We got good news yesterday in Emergency Physicians Integrated Care v. Salt Lake County, in the form of a decision in our favor from the Utah Supreme Court. You can read the decision here
in the website library. You can read the article reporting on the case in today's Salt Lake Tribune here
EPIC is a group of ER doctors. Under the federal Emergency Medical Treatment and Active Labor Act (EMTALA),
the ER docs must treat to the point of stabilization anyone who shows up at the emergency department regardless of their capacity, or lack, to pay the bill. Salt Lake County, which has over a million people, sends all prisoners of its jails out to receive emergency medical treatment to local hospitals when the need arises. Unless the prisoner has private insurance or the capacity to pay for the services themselves (neither of which is usually the case), the ER docs then bill the County for their services.
Problems arose in about 2001 when the County began telling the ER docs that it would not pay their billed charges but would only reimburse them at the state Medicaid fee schedule rates. Those average between 27% and 36% of the billed charges. The ER docs were not happy. But what could they do? Under EMTALA, they had to treat these inmates. They came to our office for help.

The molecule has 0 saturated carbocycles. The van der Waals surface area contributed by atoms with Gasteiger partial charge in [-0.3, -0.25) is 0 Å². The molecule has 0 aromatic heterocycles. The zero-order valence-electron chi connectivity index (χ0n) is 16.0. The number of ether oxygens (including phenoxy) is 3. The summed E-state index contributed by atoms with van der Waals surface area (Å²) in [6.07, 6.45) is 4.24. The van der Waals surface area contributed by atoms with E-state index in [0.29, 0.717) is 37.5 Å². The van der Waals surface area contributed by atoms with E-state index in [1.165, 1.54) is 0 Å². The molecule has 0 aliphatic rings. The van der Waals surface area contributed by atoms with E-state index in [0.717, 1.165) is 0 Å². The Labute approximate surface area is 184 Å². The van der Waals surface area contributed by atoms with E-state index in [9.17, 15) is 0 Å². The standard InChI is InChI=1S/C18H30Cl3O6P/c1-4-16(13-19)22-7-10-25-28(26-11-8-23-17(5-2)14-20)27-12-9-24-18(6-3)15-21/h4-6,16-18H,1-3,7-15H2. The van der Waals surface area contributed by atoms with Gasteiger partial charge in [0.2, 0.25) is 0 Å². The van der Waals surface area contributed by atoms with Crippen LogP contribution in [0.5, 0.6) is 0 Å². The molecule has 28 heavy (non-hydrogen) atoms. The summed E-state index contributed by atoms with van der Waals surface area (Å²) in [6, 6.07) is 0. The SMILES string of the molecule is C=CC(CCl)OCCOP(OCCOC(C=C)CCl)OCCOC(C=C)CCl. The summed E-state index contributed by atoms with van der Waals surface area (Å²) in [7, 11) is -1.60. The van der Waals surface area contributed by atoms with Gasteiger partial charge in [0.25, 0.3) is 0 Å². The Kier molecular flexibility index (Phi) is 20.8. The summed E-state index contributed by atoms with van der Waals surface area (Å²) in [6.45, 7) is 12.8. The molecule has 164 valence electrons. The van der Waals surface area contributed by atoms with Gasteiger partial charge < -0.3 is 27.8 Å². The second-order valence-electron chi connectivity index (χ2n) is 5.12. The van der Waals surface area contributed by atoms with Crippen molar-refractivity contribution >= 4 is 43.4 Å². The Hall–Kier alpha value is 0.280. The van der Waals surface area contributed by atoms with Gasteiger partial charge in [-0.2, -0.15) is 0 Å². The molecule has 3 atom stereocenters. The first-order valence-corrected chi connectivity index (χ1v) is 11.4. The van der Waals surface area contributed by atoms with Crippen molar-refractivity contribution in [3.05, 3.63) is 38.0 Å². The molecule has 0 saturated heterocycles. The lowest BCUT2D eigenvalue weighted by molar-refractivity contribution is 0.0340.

We pursued a claim against the County based on quantum meruit, or unjust enrichment. We argued that not only did the individual prisoner receive a benefit which triggered an obligation to pay, but the County received a significant benefit from EPIC's services. By outsourcing emergency medical care to EPIC, it discharged a Constitutional duty to provide medically necessary treatment to inmates and was able to avoid the cost of providing emergency medical care personnel and supporting services at the jail on a full time basis. Since there was no contract between the County and EPIC, we argued that the County was responsible to pay the reasonable value of the services rather than the substantially lower Medicaid rates.
The trial court rejected these arguments and we appealed. The Supreme Court reversed the trial court and ruled in our favor. The case now goes back to the trial court to determine what is the reasonable value of the EPIC docs services.
One interesting question left: there is case law to suggest the measure of what is the "reasonable value" of EPIC's services is the value of the benefit conferred on the county as opposed to the cost to EPIC of providing the services. What if, as is likely, the cost of duplicating the full range of emergency medical services at the jail, the degree to which the County has been unjustly enriched, is more than the EPIC's billed charges? Could the County be required to pay that larger amount?
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